Because of our expertise in laboratory accreditation, the Legislature is transferring cannabis lab accreditation to Ecology from the Washington Liquor and Cannabis Board. We've also been charged with leading the state's new Cannabis Science Task Force, which we've formed and is now meeting regularly.
Areas of focus
As identified in our report to the Legislature, cannabis laboratory standards don’t yet exist. The Task Force and its workgroups will develop those standards or adapt appropriate science-based analytical methods, method validation protocols, performance criteria, proficiency testing, and homogenization procedures for testing cannabis and cannabis products.
Forming the Cannabis Science Task Force
The sale of cannabis products is an emerging industry and our laws were formed in the early stages of its legalization. States primarily depend on federal laws and rules as a framework for their regulations. Cannabis has not been legalized at the federal level, so an overarching set of practices for cannabis labs does not exist.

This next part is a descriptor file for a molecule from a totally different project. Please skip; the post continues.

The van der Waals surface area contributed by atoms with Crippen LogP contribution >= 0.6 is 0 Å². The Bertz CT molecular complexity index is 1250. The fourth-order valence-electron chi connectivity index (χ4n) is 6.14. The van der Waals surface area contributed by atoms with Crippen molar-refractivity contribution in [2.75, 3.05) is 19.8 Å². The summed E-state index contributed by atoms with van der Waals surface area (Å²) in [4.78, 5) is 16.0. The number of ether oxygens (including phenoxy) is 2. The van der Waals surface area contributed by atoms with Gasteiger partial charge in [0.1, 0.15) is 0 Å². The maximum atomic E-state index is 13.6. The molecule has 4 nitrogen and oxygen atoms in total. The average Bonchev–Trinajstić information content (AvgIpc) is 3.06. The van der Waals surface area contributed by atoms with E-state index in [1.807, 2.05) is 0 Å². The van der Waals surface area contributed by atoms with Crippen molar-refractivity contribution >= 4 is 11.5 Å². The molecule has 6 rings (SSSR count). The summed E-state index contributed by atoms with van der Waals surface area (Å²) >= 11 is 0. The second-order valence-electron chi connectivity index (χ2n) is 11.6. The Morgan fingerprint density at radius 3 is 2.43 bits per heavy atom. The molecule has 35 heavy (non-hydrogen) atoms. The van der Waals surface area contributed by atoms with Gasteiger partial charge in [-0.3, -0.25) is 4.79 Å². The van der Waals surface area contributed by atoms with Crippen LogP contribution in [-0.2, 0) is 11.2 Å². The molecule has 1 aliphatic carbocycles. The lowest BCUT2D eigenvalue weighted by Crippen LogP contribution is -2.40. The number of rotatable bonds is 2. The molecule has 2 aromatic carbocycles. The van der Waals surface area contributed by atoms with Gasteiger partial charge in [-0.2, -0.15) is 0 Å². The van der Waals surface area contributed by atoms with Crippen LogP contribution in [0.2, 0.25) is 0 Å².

House Bill 2052, the bill that transfers accreditation to us, requires a series of actions to bolster the existing program. One of those actions is the formation of the Cannabis Science Task Force.
The Task Force structure consists of a steering committee and workgroups with members from state agencies and cannabis labs. The workgroups are multi-disciplinary and include experts in chemistry, microbiology, and food and agricultural testing methods.
Workgroups that come together will use a phased approach to develop recommendations. There are currently two workgroups. They are working on proficiency testing and analytical quality standards for pesticides in plants which includes sampling and homogenization procedures for testing cannabis and cannabis products.
Members include a combination of state agency staff and cannabis lab industry experts. The first products these teams are creating are work plans that ensure we meet legislative deadlines.